Eye injuries can cause catastrophic, permanent damage. The delicate structure of the eye is particularly vulnerable; even relatively small knocks, cuts, or scratches can cause enormous problems when they occur in the eye area.
The stakes are high, too, because the thought of losing vision, even partially, is terrifying to most of us.
Eye doctors know that the causes of most severe eye injuries are rarely unusual or “freak” situations. Most accidents happen in people’s homes, or at work or at play, doing activities they do day in, day out.
Therefore, it makes sense to know the most common causes of eye injuries. This enables you to take simple precautions that will lower the risks and help you to protect your own eyesight and that of your family.
Here are the three most common causes:
1. Flying Objects
Any object flying at speed through the air can cause great damage to the eye area.
Every year, doctors treat thousands of victims of accidents caused by otherwise harmless items like champagne corks, or toys thrown by children. Here are some other typical examples:
- Items were thrown into the air by lawnmowers, or car or bike wheels
- Sports eye injuries from balls (i.e., tennis balls, baseballs, golf balls or basketballs)
- Paintball pellets
- Bullets from toy guns
Flying objects may scratch the cornea (the transparent dome covering the iris and pupil). This type of injury is called a corneal abrasion. While it is very painful and distressing, these injuries usually heal well with the help of an eye doctor.
It is very common to feel like there is something still stuck in your eye, even after your eyes have been checked and any foreign objects removed. This feeling may last a few days.
More serious injuries occur when objects cut deeper into the eye or become lodged. These injuries will require emergency treatment (perhaps surgery), and may cause permanent damage to your working vision.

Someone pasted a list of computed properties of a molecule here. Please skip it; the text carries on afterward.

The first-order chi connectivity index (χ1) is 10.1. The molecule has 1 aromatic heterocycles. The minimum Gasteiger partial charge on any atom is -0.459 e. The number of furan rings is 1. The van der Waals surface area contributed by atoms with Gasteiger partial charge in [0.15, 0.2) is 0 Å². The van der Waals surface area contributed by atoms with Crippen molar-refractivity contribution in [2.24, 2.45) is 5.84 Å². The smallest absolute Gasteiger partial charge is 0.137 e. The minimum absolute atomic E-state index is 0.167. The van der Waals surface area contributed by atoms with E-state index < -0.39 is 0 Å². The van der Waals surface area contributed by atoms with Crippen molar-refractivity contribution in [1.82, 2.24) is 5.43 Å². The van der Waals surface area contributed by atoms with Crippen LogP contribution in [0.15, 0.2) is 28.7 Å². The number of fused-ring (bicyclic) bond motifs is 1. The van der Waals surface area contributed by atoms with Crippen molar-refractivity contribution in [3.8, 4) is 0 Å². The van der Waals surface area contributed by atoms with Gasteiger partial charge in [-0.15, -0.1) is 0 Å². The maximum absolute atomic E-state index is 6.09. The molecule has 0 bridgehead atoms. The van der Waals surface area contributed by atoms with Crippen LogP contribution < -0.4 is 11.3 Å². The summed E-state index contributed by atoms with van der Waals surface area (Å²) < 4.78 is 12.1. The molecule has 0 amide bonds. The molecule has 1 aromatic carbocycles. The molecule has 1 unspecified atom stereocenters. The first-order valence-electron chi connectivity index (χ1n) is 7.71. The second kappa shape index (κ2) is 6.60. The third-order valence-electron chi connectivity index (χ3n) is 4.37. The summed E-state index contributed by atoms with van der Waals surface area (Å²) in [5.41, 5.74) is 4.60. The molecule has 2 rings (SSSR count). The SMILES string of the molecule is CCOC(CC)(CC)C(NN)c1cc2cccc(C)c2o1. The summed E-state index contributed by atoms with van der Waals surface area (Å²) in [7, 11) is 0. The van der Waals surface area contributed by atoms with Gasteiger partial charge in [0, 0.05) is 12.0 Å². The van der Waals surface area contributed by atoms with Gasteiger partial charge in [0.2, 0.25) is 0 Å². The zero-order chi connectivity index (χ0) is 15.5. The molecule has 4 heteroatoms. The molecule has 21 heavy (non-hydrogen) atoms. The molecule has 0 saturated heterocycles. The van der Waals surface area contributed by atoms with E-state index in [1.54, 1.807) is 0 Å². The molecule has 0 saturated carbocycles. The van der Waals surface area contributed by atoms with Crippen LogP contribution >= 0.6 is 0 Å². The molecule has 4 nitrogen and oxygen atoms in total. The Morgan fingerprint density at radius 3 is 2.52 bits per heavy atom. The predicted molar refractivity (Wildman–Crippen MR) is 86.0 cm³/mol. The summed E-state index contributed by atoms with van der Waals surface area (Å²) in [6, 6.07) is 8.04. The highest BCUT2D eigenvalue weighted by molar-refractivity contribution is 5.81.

2. Falls and Bumps
There are hundreds of scenarios that could cause a major blow to the eye and serious damage. These include:
- Falling down stairs
- Falling onto or bumping into furniture
- Car accidents
- A fist fight
- An elbow knock during vigorous sports
At the very least, you may experience extensive bruising and swelling to the tissues in the eye area. This will cause much discomfort for some days or even weeks.
If the blow is even greater, then there is the potential for bleeding within the eye.
If the blood is caught below the conjunctiva (the protective membrane covering the outer eye around the cornea), this injury is called a subconjunctival hemorrhage. Vision will be undisturbed as the cornea and inside the eye are not affected.
A hyphema is a more serious bleed. This is where blood collects between the iris and the cornea and does affect vision.
Signs of a hyphema are blurred or blocked vision, pain, or sensitivity to light. All bleeding in the eye should be treated as a medical emergency.
Furthermore, blows to the eye can sometimes cause the bones in the area, those that support the eye, to break. Muscle and nerve damage can also occur.
3. Chemical Burns
Even everyday chemicals in your home can cause serious problems if they enter the eye area. Examples of these dangers include laundry detergents, toiletries, solvents, garden fertilizers, bleach and other cleaning agents.
Strong alkalis or acids generally cause the most damage to the eye, with chemicals closer to pH neutral causing lesser damage.